I’ll love you forever; I’ll like you for always. As long as I’m living my baby you’ll be.”
I read this in another blog post and it broke my heart.
I’m not really sure why.
I sat in the coffee room at work and tried very hard not to cry.
I think it was the realisation that while Squidge will always be my baby to me; he won’t always want to be my baby.
The way he looks at me, giving me the biggest, beaming smile just because I was the first person he saw when he woke up.
The way he wants to sit on my lap and snuggle into my shoulder because he’s tired but not quite ready for bed.
The way he giggles at me as though I’m the funniest Person on Earth just because I sang a silly song to him.
One day he won’t do those things anymore
The way he lets me blow raspberries on his tummy to make him laugh.
The way I can hold him close and bury my face in his baby soft hair.
The way I can kiss his chubby cheeks.
The way I can stop his tears just with a cuddle.
One day he won’t want me to do those things anymore.
I want him to grow up; to become his own person following his dreams, finding love and living his life. I want these things for him but for him to have them he will have to grow away from me. I’ll have beautiful memories of him being my baby, my little boy and my grown up man.
But the thought of the day in the not too distant future when he won’t be a baby or even a toddler anymore brings a lump to my throat and an ache to my heart.
I realise now what it must have been like for my mum as me and my brother grew up; we wanted to spend increasing amounts of time with our friends, me with my then boyfriend but she remembers a time when the only person we wanted to spend time with was her.
She remembers when my brother was small enough to cradle in her arms, now she has to crane her neck to look at him.
She remembers when I would snuggle on the sofa and tell her things, now I do that with my husband on our own sofa in our own home.
She remembers me as her first baby; when she thought she might hurt me if she did up the poppers at the bottom of my vest on the day she took me home. Now I’m a mum with a baby of my own.
She came to the realisation that she could no longer fix everything for us with a kiss and a cuddle; that no matter how bad we thought things were at school or with our friends the knowledge that she loved us and always would was enough to make us smile again.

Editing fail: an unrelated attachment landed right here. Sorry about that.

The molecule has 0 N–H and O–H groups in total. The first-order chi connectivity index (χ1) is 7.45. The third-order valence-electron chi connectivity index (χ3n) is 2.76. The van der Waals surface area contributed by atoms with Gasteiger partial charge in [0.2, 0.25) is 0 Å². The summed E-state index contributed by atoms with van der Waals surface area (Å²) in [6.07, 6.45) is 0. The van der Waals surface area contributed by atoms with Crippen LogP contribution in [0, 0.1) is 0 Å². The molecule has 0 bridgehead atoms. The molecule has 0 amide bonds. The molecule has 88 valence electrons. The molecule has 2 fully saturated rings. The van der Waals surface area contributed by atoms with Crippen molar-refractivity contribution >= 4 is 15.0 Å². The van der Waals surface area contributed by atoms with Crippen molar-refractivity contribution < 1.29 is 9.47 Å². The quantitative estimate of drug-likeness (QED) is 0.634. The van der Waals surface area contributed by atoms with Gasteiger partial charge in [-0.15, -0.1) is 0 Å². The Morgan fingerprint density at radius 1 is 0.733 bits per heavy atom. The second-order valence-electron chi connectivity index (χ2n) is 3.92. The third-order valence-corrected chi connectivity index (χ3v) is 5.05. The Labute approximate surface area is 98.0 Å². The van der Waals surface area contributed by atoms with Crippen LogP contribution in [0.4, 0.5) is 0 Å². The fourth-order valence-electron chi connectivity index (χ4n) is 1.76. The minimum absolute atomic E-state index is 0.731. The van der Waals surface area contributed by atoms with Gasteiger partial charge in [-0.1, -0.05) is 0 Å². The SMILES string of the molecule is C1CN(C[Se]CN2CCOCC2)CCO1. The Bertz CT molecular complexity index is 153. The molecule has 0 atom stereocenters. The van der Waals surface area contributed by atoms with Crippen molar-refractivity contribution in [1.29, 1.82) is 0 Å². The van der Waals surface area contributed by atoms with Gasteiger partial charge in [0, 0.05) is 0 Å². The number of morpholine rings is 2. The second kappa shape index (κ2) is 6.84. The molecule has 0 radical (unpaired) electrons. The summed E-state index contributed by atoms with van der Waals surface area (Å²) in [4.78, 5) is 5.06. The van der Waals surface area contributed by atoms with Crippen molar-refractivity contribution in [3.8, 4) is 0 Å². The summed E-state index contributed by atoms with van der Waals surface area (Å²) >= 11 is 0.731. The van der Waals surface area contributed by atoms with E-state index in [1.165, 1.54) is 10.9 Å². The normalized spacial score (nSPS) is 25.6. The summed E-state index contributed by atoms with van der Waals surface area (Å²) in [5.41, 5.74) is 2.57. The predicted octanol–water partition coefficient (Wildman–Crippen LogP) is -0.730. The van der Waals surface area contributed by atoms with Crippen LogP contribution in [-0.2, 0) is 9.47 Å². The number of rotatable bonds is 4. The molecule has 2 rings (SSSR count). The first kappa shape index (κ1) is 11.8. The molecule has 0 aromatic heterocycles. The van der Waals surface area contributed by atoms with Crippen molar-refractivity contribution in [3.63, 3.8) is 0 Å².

As we grew up we drew further and further away from her and although that’s what children should do, to go out and live their lives there are times where it must have hurt. It’s only since I’ve been pregnant and had Squidge that we’ve returned to having a really close relationship.
Me and my brother aren’t babies anymore but when I phoned my mum and asked her what she thought she told me that we’ll always be her babies even though we’re grown up and my brother is so tall he struggles with normal sized doorways.
I get home from work to a present Squidge made for me at nursery, a salt dough imprint of his little hand that he’s then painted with sparkly paint. It brings tears to my eyes as I examine the lines and creases I know so well; that I can look at in years time to help me remember just how small his was.
I put the hand print on my bedside table and go up to Squidge’s room to give him his night feed. He stirs when I pick him up and snuggle him close but he’s only half awake, looking for his bottle out of habit.
I rock us in the rocking chair.
I cuddle his warm weight in my arms.
I bury my face in his hair and breathe in his baby smell.
I feel so full of love for him that I think I might burst.
I say the little poem to him.
He finishes his bottle so I give him goodnight kiss and settle him back in his cot. He pulls his comforter towards him, rolls onto his side and goes straight back to sleep to dream his baby dreams.
So even though one day I’ll look at Squidge the same way my mum looks at us, right now he is my baby.
“As long as I’m living my baby you’ll be.”